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Off-Campus Living Preparedness

Off-Campus Living Preparedness

Having a few essentials on hand can make a huge difference in an emergency. Making a kit that you can grab quickly during an evacuation or turn to for crucial supplies during a secure-in-place or shelter-in-place will not only help keep you safe but also comfortable.

An emergency kit is personal. As you build your kit, think about the items you may need in the first few hours to days after a disaster and customize your kit to meet your needs.

Start with the basics

  • Flashlight and extra batteries
  • 3-day supply of water
  • Multi-purpose tool
  • Battery-powered or hand-cranked radio
  • 3-day supply of food
  • Copies of important documents
  • Cellphone charger
  • First aid kit
  • Emergency blanket
  • Extra cash
  • Moist towelettes or hand sanitizer for sanitation
  • Dust mask
  • Safety whistle


Take time to personalize it

  • What do you personally need to help you survive in a disaster?
  • Daily medications needed (7-day supply)
  • Supplies for your pet
  • Feminine supplies
  • Sanitation and personal hygiene items
  • Complete change of clothes
  • Spare eyewear (don't forget extra contacts and solution)
  • Activities to occupy your mind (book, card game, drawing pad, etc)
  • Maps and area-specific resources


Do you know more than one way out of the buildings you visit on a regular basis? Where would you meet up with your roommates if your apartment building was evacuated? How would you let your family know that you're okay if you didn't have access to a cell phone? If you can't answer these questions, then it's time to start developing your emergency plan.

An emergency plan provides you with guidance during an incident, can reconnect you with loved ones, and helps you recognize possible hazards in your area. Knowing this information offers you the best chance to safely evacuate your building, and not lose anyone in the process.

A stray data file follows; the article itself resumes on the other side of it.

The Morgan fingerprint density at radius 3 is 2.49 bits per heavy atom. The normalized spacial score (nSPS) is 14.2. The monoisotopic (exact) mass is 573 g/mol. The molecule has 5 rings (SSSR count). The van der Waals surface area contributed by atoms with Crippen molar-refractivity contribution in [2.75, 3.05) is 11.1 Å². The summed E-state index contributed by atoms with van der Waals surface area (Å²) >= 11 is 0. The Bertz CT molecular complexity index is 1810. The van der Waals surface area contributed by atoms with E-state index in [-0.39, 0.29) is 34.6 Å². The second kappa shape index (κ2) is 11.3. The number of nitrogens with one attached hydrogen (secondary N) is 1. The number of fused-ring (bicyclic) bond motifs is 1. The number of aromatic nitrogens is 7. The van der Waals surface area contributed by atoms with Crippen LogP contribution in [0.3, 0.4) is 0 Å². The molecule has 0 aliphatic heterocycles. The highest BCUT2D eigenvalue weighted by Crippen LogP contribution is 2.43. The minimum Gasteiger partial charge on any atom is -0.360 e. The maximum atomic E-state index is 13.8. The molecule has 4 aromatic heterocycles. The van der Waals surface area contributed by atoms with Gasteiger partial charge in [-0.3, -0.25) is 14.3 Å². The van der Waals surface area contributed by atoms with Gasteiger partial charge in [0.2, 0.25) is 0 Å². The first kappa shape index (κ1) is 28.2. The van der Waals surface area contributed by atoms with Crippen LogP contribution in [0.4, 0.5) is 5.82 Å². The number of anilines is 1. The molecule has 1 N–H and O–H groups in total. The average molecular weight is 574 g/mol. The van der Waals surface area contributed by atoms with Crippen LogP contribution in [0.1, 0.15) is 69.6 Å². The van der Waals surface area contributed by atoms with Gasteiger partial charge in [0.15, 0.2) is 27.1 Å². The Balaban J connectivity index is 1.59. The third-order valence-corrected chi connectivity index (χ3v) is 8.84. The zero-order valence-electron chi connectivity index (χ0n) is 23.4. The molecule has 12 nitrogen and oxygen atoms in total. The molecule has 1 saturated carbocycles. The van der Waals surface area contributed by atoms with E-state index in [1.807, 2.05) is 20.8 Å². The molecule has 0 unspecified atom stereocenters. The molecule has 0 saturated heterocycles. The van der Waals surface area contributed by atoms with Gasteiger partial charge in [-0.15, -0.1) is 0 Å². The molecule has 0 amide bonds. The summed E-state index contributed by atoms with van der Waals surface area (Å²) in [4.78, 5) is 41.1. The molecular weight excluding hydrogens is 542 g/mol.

Collecting and communicating information

  • Complete a contact card to carry regularly, be sure that the card identifies yourself; any special health, diet, or medical needs; and en emergency contact. Your cellphone should have an In Case of Emergency (ICE) application to store important medical and emergency contact information. If you are unconscious or unable to call, responders may look for this information on your phone.
  • Establish a roommate emergency contact sheet. Write down the emergency contact information for each person living in your apartment.
  • Decide how the members of your apartment will communicate, including alternatives. Choose a contact to call who can relay messages even if local phones are out.

Plan what to do if you have to evacuate

Establish a few locations where you and your roommates could reunite after an emergency or evacuation. Decide where you would go and what route you would take to get there.

  • In your neighborhood: This is a location that would work best if you have to evacuate your home. It should be near enough that you can get there as soon as you exit your building, but far enough away to account for possible hazards.
  • Outside of your neighborhood: This is a location that would work best if a disaster occurs while you are not at home and you are unable to return home. This could be a library, community center, family member, or friend's house.
  • Outside of town: This is a location that would work best if you cannot get home or to your outside-of-neighborhood meeting place, or if the entire community is instructed to evacuate. An out-of-town family member, a friend's house, or a hotel/motel would work well. Make sure everyone in your household knows the address of the meeting location, as well as basic driving directions.

Other things to consider:

  • Consider the routes you take to common locations such as classes, work, your home, or a friend's home. Make sure you know more than one path to-and-from these locations in case an incident should prevent you from taking your regular route.
  • Consider the buildings you visit daily and the way that you enter and exit them. Make sure you know more than one route in-and-out of these buildings, in case an incident should prevent you from taking your regular path.
  • Plan ahead for your pets: Keep a phone list of kennels, pet-friendly hotels/motels, and animal shelters that are along your evacuation routes.
  • Exercise your plans: Practice evacuating your home, if you can, twice a year. Travel your planned evacuation route, and plot alternate routes in case roads are closed.